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Expert Calls Screening to the Forefront in Lung Cancer

Caroline Seymour
Published: Thursday, Aug 09, 2018

Robert Jotte, MD, PhD
Robert Jotte, MD, PhD
If physicians incorporated routine lung cancer screening into clinical practice, at least 40,000 lives could be saved annually, according to Robert M. Jotte, MD, PhD.

on Advanced Non–Small Cell Lung Cancer, Jotte addressed the underutilization of lung cancer screening in the United States and the importance of multidisciplinary management in improving patient outcomes.

OncLive: What should be known about screening in lung cancer?

Jotte: The NLST was a large trial that [screened] over 53,000 patients for lung cancer and followed them for lung cancer–specific outcomes with low-dose spiral CT versus chest x-ray. We found that the incidence of lung cancer detection was much greater with the low-dose CT scan.

Unfortunately, a very high percentage of diagnoses correlate with disease-specific survival and death with regard to lung cancer. If we instituted screening, we could save a tremendous number of lives in the United States alone, let alone globally. The statistics I talked about were more here in the United States. The equivalence of over 40,000 [lives] could be saved per year just by instituting screening and getting patients the operating room rather than getting them to the intravenous chemotherapy chair.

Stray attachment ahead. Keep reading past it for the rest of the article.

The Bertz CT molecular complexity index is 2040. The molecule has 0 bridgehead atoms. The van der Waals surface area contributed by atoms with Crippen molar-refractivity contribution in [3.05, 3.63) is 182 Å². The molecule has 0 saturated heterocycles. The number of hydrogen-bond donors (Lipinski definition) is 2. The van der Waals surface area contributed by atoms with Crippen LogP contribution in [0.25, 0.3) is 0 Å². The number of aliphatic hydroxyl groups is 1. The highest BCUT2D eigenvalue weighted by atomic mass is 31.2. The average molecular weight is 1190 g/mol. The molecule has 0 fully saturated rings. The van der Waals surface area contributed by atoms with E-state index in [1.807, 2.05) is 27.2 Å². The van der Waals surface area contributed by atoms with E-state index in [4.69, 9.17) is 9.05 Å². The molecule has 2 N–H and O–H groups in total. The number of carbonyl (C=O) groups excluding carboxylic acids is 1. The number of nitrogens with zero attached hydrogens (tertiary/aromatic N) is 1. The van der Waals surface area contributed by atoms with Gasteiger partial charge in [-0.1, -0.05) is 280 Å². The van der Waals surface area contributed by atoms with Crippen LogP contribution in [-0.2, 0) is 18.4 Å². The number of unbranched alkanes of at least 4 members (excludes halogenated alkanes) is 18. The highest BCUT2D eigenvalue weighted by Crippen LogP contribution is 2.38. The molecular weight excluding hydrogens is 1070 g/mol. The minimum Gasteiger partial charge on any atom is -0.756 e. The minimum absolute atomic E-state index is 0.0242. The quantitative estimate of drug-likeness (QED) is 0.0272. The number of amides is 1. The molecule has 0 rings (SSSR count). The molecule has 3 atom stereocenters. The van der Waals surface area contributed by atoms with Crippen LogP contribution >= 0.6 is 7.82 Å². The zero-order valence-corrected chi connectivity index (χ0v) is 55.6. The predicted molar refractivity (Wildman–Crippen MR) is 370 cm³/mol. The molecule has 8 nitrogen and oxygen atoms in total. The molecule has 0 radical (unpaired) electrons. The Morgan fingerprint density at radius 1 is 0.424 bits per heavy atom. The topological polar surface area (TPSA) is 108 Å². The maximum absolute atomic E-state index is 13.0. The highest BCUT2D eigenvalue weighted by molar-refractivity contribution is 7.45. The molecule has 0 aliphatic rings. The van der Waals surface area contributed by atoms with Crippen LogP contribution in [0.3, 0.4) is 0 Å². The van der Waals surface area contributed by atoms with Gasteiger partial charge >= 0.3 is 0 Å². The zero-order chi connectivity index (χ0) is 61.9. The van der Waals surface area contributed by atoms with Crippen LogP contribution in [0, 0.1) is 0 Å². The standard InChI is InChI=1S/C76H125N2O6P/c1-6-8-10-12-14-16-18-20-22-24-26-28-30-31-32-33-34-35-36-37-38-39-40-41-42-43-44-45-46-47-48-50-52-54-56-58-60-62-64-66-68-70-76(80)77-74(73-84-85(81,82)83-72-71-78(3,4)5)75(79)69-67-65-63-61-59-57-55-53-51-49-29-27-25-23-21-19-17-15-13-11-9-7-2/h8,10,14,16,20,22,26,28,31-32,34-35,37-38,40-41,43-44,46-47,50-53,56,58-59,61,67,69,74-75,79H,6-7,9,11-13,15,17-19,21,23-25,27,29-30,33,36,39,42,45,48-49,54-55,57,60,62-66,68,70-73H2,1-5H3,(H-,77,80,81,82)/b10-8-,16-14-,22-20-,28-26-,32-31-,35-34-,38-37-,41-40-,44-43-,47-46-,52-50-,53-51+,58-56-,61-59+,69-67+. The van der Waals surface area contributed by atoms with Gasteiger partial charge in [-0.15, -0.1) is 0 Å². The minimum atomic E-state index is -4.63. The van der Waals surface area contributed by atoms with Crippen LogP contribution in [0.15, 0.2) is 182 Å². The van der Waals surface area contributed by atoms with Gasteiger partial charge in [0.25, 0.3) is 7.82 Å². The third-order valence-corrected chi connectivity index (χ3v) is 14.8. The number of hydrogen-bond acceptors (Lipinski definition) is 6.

Why is there such a low rate of screening?

The reason why there is such a low rate of screening, as presented in the 2018 ASCO Annual Meeting, is a result of multiple factors. The primary reason is that the topic just isn't being brought up. I see it in my office all the time. Many primary care providers are expected to wear so many different hats. They have to take care of so many different problems, and lung cancer screening is yet another thing that has to be mentioned in a relatively brief office visit. You have to prioritize what the immediate risk to the patient is. It's sometimes hard for us to focus on those risks that are down the road.

How does shared decision-making factor into it?

There are specific criteria that we follow called the Fleischner criteria, and those criteria have recently been updated. The whole purpose of those criteria is to minimize unnecessary invasive procedures and maximize the detection rate. Therefore, if someone comes in we can identify a solitary pulmonary nodule as early lung cancer.

Radiologists will allude to those criteria in their radiology reports in terms of who needs to be worked up and who needs to be biopsied. It's a shared decision-making process that takes place between the provider and the patient so that the patients understand what all those things are.

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